The population of poor Nigerians has increased from 86 million to 98 million between 2007 and 2017, according to the 2019 global Multidimensional Poverty Index (MPI). The figure represents 13.9% increment within a decade.
The report was released in New York on Thursday, July 12, by the United Nations Development Programme (UNDP) and the Oxford Poverty and Human Development Initiative.
According to the report, the proportion of people who “are multi-dimensionally poor” had remained constant at just over 50% over the past decade up to 2017.
It further explained that the global MPI highlighted inequalities at the global, regional, national, sub-national and even household level.
This year’s MPI results showed that more than two-thirds of the multi-dimensionally poor, 886 million people, live in middle-income countries, while a further 440 million live in low-income countries, the report states.
In both groups, data show simple national averages can hide enormous inequality in patterns of poverty within countries.
Focusing on Nigeria, the report said even though the national average showed that around 50% of Nigerians were multi-dimensionally poor, state and local government levels would reveal a completely different scenario.
“In Nigeria, even though the proportion of people who are multi-dimensionally poor has remained constant at just over 50% over the past decade (up to 2017), the actual number of people who are multi-dimensionally poor increased from 86 million to 98 million over the same period.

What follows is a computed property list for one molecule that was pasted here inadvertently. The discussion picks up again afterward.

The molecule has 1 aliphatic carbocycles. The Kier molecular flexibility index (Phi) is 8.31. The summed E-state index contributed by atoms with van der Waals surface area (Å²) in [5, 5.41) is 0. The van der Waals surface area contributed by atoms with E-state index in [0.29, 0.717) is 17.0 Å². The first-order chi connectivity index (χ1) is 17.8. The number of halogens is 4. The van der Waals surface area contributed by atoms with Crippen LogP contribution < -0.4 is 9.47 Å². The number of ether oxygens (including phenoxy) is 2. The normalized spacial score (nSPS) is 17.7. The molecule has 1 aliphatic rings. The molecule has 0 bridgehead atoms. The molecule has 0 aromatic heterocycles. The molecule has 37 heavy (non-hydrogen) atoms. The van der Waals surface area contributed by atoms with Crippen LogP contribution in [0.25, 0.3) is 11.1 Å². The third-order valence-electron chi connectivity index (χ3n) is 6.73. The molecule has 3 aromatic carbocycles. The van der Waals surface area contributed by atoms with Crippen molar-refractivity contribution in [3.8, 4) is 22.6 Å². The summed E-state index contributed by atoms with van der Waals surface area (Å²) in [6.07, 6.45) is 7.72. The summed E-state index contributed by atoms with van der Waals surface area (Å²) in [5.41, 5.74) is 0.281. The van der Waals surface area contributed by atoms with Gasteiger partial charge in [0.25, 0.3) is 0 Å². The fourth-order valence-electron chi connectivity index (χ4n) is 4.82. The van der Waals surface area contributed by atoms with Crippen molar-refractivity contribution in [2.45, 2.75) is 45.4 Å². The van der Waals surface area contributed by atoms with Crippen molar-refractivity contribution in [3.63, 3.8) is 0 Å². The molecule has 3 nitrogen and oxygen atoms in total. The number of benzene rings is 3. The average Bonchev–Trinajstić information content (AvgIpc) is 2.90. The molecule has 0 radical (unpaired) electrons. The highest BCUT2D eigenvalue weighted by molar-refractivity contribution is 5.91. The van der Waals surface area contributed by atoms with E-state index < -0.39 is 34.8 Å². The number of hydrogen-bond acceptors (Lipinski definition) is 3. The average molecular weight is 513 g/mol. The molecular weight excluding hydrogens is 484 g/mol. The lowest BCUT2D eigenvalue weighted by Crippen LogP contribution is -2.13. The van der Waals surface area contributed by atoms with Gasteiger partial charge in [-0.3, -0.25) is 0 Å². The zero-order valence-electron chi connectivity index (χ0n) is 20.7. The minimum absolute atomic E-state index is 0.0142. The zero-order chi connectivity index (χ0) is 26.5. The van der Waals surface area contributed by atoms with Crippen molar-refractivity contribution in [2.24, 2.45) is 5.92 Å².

“Also, important to note is that when compared to the national poverty line which measures income/consumption, a larger proportion of Nigerians (51% are multi-dimensionally poor than those that are income poor (46%),” the report states.
According to the UNDP, the MPI is the product of the incidence and the intensity of multidimensional poverty, and both are important aspects, noting that any reduction in intensity reduces MPI even if incidence remains unchanged and reflects progress towards moving people out of poverty.
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Buhari disclosed this in his opening speech at the inaugural Democracy Day celebration on Wednesday, June 12, in Abuja.
The president said his administration would ensure rapid and positive growth in the economy to move Nigeria away from poverty.